October 31, 2022

Cigarettes, Cigars and Vaping — What’s Worse?

Each comes with substantial health risks and should be avoided

Closeup of a person smoking an e-cigarette.

Let’s start with some good news: Fewer Americans 18 and over are smoking cigarettes today.

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The bad news? The use of e-cigarettes (also called vaping) has reached epidemic proportions.

The rate of cigarette smoking has dropped among U.S. adults, says the Centers for Disease Control and Prevention (CDC) — from about 21% percent in 2005 to 12.5% in 2020.

Vaping, however, has skyrocketed, particularly among teenagers and young adults. According to the 2019 National Youth Tobacco survey, nearly 28% of high schoolers used e-cigarettes.

“We have seen smoking rates declining for a few years now in most developed countries,” says pulmonologist Humberto Choi, MD. “But much of that has been offset by the rise of vaping.”

Makers of electronic cigarettes claim they’re safer than tobacco products, and consumers are buying in. But how do cigarettes, cigars and e-cigarettes really stack up when it comes to your health?

To help sort fact from fiction, we talked with Dr. Choi and head and neck surgeon Brandon Prendes, MD, to get answers to your questions about the dangers of smoking and what we know so far about e-cigarettes.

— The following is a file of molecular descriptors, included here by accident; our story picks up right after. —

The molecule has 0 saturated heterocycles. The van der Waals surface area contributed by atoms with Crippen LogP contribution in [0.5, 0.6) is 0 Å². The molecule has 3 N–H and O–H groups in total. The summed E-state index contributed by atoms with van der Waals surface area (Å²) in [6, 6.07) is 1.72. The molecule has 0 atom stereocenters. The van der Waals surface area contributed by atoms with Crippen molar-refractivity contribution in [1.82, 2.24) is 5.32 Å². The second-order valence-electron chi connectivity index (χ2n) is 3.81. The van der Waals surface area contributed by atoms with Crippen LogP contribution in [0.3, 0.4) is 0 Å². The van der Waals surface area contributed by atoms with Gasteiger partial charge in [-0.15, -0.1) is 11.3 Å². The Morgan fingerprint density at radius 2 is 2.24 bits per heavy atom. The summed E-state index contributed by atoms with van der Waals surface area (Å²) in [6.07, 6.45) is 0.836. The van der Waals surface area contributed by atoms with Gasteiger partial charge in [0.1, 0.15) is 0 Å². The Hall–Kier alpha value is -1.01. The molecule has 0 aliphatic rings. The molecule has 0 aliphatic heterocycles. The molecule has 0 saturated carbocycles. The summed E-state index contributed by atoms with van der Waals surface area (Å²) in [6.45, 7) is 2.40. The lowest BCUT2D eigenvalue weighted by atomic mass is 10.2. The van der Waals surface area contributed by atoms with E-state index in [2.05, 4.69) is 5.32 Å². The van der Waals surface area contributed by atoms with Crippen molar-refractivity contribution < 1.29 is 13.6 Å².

How e-cigarettes work

Unlike cigars and cigarettes, e-cigarettes (also called vapes or Juuls®) don’t use tobacco. Rather, they’re handheld devices that heat a liquid cartridge (called pods or e-liquids) to create an aerosol that you inhale into your lungs.

In e-cigarettes, a battery powers a coil that heats the e-liquid. This produces a vapor that users inhale. This process resembles smoking, but no actual combustion occurs. E-cigarettes deliver nicotine without the tar and smoke of a traditional tobacco cigarette. But the user still receives a dose of nicotine directly into their lungs and bloodstream.

Contrary to what some people believe, the “mist” you breathe in from an e-cigarette isn’t water vapor. The contents of e-liquids vary greatly, but they generally contain nicotine (the same addictive compound found in cigars and cigarettes) and flavorings that make them especially popular among younger adults and teens. Some people use e-cigarettes to smoke THC, the chemical in marijuana that creates a “high.”

Is vaping any safer than smoking cigarettes?

The short answer is no.

Cigarettes, cigars and most e-cigarettes contain nicotine. That means they’re addictive, Dr. Choi says. They all also contain chemicals known to cause cancer (like acetaldehyde and formaldehyde) and lung disease (like crolein, diacetyl and diethylene glycol).

Now, it’s true that some vape juices (pods or e-liquids) may contain less nicotine than cigarettes and cigars.